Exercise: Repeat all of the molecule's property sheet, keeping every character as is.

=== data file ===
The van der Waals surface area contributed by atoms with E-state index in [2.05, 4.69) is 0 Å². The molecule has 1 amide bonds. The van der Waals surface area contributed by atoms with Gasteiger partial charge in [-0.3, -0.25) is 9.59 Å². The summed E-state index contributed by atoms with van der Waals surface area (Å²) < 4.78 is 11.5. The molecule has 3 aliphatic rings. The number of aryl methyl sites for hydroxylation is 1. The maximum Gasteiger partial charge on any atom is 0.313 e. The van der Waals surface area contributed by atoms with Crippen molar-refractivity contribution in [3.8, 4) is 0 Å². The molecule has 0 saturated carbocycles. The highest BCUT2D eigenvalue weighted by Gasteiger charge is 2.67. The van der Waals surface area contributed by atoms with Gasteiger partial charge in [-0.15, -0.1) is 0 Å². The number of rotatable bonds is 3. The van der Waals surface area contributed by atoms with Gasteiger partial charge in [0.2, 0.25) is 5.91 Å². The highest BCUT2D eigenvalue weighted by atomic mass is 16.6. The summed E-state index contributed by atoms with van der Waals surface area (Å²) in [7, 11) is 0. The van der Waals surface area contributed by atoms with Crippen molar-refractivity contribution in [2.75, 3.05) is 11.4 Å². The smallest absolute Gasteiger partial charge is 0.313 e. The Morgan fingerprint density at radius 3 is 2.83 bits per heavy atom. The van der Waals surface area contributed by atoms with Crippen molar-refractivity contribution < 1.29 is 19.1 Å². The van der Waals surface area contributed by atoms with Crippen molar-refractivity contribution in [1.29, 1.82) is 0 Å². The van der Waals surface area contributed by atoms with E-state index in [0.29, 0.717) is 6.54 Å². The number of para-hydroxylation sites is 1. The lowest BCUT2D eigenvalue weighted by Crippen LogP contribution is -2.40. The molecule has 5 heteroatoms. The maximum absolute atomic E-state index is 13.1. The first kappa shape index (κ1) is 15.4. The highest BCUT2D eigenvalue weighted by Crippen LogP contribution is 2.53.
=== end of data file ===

The van der Waals surface area contributed by atoms with E-state index in [2.05, 4.69) is 0 Å². The molecule has 1 amide bonds. The van der Waals surface area contributed by atoms with Gasteiger partial charge in [-0.3, -0.25) is 9.59 Å². The summed E-state index contributed by atoms with van der Waals surface area (Å²) < 4.78 is 11.5. The molecule has 3 aliphatic rings. The number of aryl methyl sites for hydroxylation is 1. The maximum Gasteiger partial charge on any atom is 0.313 e. The van der Waals surface area contributed by atoms with Crippen molar-refractivity contribution in [3.8, 4) is 0 Å². The molecule has 0 saturated carbocycles. The highest BCUT2D eigenvalue weighted by Gasteiger charge is 2.67. The van der Waals surface area contributed by atoms with Gasteiger partial charge in [-0.15, -0.1) is 0 Å². The number of rotatable bonds is 3. The van der Waals surface area contributed by atoms with Gasteiger partial charge in [0.2, 0.25) is 5.91 Å². The highest BCUT2D eigenvalue weighted by atomic mass is 16.6. The summed E-state index contributed by atoms with van der Waals surface area (Å²) in [7, 11) is 0. The van der Waals surface area contributed by atoms with Crippen molar-refractivity contribution in [2.75, 3.05) is 11.4 Å². The smallest absolute Gasteiger partial charge is 0.313 e. The Morgan fingerprint density at radius 3 is 2.83 bits per heavy atom. The van der Waals surface area contributed by atoms with Crippen molar-refractivity contribution < 1.29 is 19.1 Å². The van der Waals surface area contributed by atoms with Crippen molar-refractivity contribution in [1.29, 1.82) is 0 Å². The van der Waals surface area contributed by atoms with E-state index in [0.29, 0.717) is 6.54 Å². The number of para-hydroxylation sites is 1. The lowest BCUT2D eigenvalue weighted by Crippen LogP contribution is -2.40. The molecule has 5 heteroatoms. The maximum absolute atomic E-state index is 13.1. The first kappa shape index (κ1) is 15.4. The highest BCUT2D eigenvalue weighted by Crippen LogP contribution is 2.53.